The Bible Study Group meets weekly on Friday 10:00 a.m., over Teleconference.
(From the back cover of Smyth & Helwys Bible Commentary: Joshua, by Carolyn J. Sharp, 2019)
The book of Joshua is rich, brimming with dramatic irony, heart-pounding conflict, and luminous stories of miracles. But Joshua presents serious challenges for theological ethics, giving us a deity who demands militarized appropriation of indigenous territory and extermination of Canaanite noncombatants. In this Smyth & Helwys Bible Commentary, Carolyn Sharp explores archaeological, literary, theological, and ethical dimensions of Joshua in depth. Sharp honours indignity on every pages of her commentary, supplying postcolonial epigraphs, quotations of ancient Canaanite voices, and twenty-nine sidebars with insights from Native Studies. Dozens of sidebars offer suggestions for the Christian preacher. This volume is essential for those seeking to engage fruitfully with violent traditions in Scripture.
Carolyn J. Sharp is Professor of Homiletics at Yale Divinity School, where she has served on the faculty since 2000. She is the author of five books, including Irony and Meaning in the Hebrew Bible and The Prophetic Literature. She has edited or co-edited six volumes, including The Oxford Handbook of the Prophets. An Episcopal priest, Sharp serves as a general editor for the Westminster John Knox lectionary commentary series Conections. She lives in Old Saybrook, Connecticut.
Introduction (from the New Interpreter’s Bible Commentary)
The book of Tobit tells the story of a good man named Tobit who seems to suffer without cause. In performing an act of charity, burying a dead man, he is struck with blindness and made dependent on his wife. He is so aggrieved by a quarrel with her that he prays to die. Meanwhile, in another city, a young woman named Sarah also prays to die because she has been married seven times, and each husband has died on the wedding night. God hears their prayers and sends the angel Raphael to heal them each of their distress.
Tobit remembers some money he has deposited in another city and sends his son Tobiah to get it. Tobiah and Tobit hire a guide, the angel Raphael in disguise, who not only leads Tobiah to the house of Raguel, Sarah’s father, but also helps Tobiah catch a fish whose parts will be useful in healing both his father and Sarah. Raphael instructs Tobiah to ask for Sarah’s hand in marriage. Tobiah burns the parts of the fish to drive away the demon who is killing Sarah’s husbands; then he and Sarah pray and sleep happily through the night. Meanwhile Raguel, fearing the death of another son-in-law, has dug a grave. When he and his wife, Edna, discover that Tobiah and Sarah are well, they hold a fourteen-day wedding feast. Raphael, who has gone after Tobit’s money, returns to the feast with Gabael, who has held the money in deposit.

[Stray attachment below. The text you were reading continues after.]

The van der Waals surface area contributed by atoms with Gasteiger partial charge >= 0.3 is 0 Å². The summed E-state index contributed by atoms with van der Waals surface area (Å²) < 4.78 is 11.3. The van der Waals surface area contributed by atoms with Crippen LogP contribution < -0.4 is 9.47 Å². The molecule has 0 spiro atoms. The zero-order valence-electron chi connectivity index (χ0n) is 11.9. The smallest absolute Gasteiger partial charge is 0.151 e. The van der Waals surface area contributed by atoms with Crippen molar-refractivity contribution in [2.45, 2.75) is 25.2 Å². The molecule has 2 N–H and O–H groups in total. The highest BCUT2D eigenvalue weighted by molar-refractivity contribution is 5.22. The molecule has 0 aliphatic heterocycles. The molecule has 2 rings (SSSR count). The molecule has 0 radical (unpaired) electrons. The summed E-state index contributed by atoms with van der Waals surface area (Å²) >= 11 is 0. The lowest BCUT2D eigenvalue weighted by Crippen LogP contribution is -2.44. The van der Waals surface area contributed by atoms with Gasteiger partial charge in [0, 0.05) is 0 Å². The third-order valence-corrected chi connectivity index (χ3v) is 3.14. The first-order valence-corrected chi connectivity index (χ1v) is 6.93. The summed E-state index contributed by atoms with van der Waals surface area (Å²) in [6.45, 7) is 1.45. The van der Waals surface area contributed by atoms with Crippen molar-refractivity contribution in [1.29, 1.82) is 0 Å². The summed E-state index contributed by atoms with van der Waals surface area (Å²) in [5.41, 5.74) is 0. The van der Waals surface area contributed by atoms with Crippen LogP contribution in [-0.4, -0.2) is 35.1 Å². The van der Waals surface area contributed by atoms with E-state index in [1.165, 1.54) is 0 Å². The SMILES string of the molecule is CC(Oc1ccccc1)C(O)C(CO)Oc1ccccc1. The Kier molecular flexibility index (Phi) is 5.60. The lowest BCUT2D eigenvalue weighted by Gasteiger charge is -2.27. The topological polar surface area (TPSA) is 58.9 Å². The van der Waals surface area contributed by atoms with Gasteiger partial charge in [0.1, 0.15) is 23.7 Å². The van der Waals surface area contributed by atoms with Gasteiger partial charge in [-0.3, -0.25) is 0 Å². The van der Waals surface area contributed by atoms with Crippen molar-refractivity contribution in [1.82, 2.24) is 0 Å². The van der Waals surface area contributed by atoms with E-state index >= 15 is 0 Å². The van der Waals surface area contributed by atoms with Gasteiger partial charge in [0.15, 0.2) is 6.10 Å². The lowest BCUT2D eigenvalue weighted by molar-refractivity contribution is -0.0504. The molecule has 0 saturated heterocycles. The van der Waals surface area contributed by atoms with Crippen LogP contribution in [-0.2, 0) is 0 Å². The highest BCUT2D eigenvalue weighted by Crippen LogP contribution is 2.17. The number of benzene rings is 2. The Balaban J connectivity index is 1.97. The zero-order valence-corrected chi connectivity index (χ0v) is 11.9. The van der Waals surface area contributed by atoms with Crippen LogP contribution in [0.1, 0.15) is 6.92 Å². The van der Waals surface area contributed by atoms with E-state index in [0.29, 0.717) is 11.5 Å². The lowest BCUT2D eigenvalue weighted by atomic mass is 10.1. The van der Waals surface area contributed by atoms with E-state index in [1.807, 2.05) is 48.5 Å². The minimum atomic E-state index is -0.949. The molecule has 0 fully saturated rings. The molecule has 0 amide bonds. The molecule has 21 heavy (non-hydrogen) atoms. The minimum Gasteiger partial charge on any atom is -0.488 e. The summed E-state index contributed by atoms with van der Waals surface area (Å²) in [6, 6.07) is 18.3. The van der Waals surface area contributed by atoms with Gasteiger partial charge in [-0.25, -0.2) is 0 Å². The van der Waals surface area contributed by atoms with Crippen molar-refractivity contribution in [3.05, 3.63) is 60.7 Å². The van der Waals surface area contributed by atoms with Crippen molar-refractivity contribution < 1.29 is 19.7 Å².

Tobiah’s parents are worried sick, however, because their son is late in returning. So Tobiah and his wife set out with Raphael on the return journey. As soon as Tobiah sees his father, he uses the remaining parts of the fish to heal his blindness. When the two men attempt to pay the guide, Raphael reveals his identity and instructs them to praise God. Tobit’s song of praise is the last and longest prayer in this book, which contains prayers or blessings by every character except Anna, Tobit’s wife, and Raphael. After a long and happy life, Tobit calls for Tobiah and Sarah, along with their children, to give them a final instruction. After their deaths, Tobiah gives both his parents and his parents-in-law honourable burials. Finally Tobiah himself dies at the age of 117.
After 16 weeks of studying as the group, here are some comments from the participants (as of January 28, 2022):
“The studying of this book fills in the gap between the Old and the New Testament.“